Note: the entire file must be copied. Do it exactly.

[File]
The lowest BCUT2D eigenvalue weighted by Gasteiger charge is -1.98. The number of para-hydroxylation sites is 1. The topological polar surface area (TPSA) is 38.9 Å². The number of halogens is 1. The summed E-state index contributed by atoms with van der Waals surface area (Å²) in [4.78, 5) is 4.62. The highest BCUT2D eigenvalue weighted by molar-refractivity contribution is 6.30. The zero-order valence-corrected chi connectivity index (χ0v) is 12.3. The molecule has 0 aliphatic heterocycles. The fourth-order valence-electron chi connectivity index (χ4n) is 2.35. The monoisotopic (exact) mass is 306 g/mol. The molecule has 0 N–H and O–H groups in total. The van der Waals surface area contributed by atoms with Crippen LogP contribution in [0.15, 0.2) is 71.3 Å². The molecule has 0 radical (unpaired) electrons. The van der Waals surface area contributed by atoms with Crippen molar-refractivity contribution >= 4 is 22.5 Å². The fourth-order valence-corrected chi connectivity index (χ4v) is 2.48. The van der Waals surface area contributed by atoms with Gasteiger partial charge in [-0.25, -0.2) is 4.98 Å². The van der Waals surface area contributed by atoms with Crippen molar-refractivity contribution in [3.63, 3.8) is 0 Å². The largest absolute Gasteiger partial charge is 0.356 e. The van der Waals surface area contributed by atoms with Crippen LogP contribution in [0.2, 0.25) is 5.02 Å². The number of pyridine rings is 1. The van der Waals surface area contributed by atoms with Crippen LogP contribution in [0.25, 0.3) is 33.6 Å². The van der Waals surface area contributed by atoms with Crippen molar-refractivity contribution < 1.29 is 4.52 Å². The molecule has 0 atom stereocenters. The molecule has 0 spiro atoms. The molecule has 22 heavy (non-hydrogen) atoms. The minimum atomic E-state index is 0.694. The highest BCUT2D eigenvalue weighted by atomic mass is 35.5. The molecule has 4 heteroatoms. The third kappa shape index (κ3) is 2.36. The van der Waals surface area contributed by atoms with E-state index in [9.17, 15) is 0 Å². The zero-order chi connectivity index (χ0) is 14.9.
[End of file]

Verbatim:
The lowest BCUT2D eigenvalue weighted by Gasteiger charge is -1.98. The number of para-hydroxylation sites is 1. The topological polar surface area (TPSA) is 38.9 Å². The number of halogens is 1. The summed E-state index contributed by atoms with van der Waals surface area (Å²) in [4.78, 5) is 4.62. The highest BCUT2D eigenvalue weighted by molar-refractivity contribution is 6.30. The zero-order valence-corrected chi connectivity index (χ0v) is 12.3. The molecule has 0 aliphatic heterocycles. The fourth-order valence-electron chi connectivity index (χ4n) is 2.35. The monoisotopic (exact) mass is 306 g/mol. The molecule has 0 N–H and O–H groups in total. The van der Waals surface area contributed by atoms with Crippen LogP contribution in [0.15, 0.2) is 71.3 Å². The molecule has 0 radical (unpaired) electrons. The van der Waals surface area contributed by atoms with Crippen molar-refractivity contribution >= 4 is 22.5 Å². The fourth-order valence-corrected chi connectivity index (χ4v) is 2.48. The van der Waals surface area contributed by atoms with Gasteiger partial charge in [-0.25, -0.2) is 4.98 Å². The van der Waals surface area contributed by atoms with Crippen molar-refractivity contribution in [3.63, 3.8) is 0 Å². The largest absolute Gasteiger partial charge is 0.356 e. The van der Waals surface area contributed by atoms with Crippen LogP contribution in [0.2, 0.25) is 5.02 Å². The number of pyridine rings is 1. The van der Waals surface area contributed by atoms with Crippen LogP contribution in [0.25, 0.3) is 33.6 Å². The van der Waals surface area contributed by atoms with Crippen molar-refractivity contribution < 1.29 is 4.52 Å². The molecule has 0 atom stereocenters. The molecule has 0 spiro atoms. The molecule has 22 heavy (non-hydrogen) atoms. The minimum atomic E-state index is 0.694. The highest BCUT2D eigenvalue weighted by atomic mass is 35.5. The molecule has 4 heteroatoms. The third kappa shape index (κ3) is 2.36. The van der Waals surface area contributed by atoms with E-state index in [9.17, 15) is 0 Å². The zero-order chi connectivity index (χ0) is 14.9.